Nostalgic coming-of-age movie almost has no reason to exist in the snarky, postmodern 21st century. But here it is, the unabashedly sweet story of Juli (Carroll) and Bryce (McAuliffe), two eighth graders in 1963 desperate to figure out why the other looms as such an important figure in their lives.
Most of it has to do with timing. When they were eight, he thought girls were icky and she was a pest. Now he’s interested but can’t seem to stop stepping all over her feelings, despite his best intentions. It’s like a long episode of The Wonder Years, but what should be the most cloying of devices is part of what makes this work so well. Key moments, good and bad, are seen from both their perspectives. Something so casual in one version of the story looms large in the other.
But that’s the dance boys and girls – and men and women – do with each other. Flipped has been accused of looking through rose-colored glasses at a simpler time, but those making that accusation might have missed some of the harsher aspects of 1960s everyday life, presented and dismissed matter-of-factly. Some dads didn’t talk about their feelings, they hit instead. And some conditions, say that of a person with special needs, were socially stigmatized. Reiner wisely balances everything without commenting on it.
The acting is quietly affecting. The two sets of parents (Edwards and DeMornay, Quinn and Miller) are well cast; in particular Quinn, who displays a quiet sense of dignity as Juli’s burdened pop. Carroll and McAuliffe are right on the verge of change, and as such, are perfect. One episode, having to do with a doomed sycamore tree, is more resonant than one would think and a call-back to it later in the film is touching.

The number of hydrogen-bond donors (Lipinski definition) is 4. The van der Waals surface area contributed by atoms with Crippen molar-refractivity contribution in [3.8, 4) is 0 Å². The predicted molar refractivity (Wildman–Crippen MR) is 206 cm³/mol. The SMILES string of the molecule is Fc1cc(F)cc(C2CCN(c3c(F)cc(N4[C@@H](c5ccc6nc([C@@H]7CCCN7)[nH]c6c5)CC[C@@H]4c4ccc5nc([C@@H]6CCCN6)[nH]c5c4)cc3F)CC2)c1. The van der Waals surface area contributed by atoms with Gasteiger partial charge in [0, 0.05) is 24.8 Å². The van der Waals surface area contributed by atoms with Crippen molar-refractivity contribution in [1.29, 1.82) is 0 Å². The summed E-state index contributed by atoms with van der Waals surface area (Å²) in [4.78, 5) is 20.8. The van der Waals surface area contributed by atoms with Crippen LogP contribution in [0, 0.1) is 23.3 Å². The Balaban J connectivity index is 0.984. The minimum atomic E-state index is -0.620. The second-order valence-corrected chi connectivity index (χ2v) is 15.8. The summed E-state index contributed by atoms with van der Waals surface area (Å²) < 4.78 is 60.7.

FLIPPED FLOPPED: Despite the summer-perfect tone – and the presence of Reiner, following up his biggest hit in years, The Bucket List (2007) – Warner dumped this movie just as it was set to expand. The movie opened in 45 theaters in three markets: Los Angeles, Sacramento, California, and Austin with barely any advertising. By the second weekend, the studio reduced the screen count to 29. At the time, Warner distribution boss Dan Fellman said, “While our initial test markets did not perform to our expectation, we love this movie, and we are committed to six new markets with a different plan in the hope we can find the audience to make this film a success.” Yeah, going straight to video. (Warner Bros.)
— DENNIS WILLIS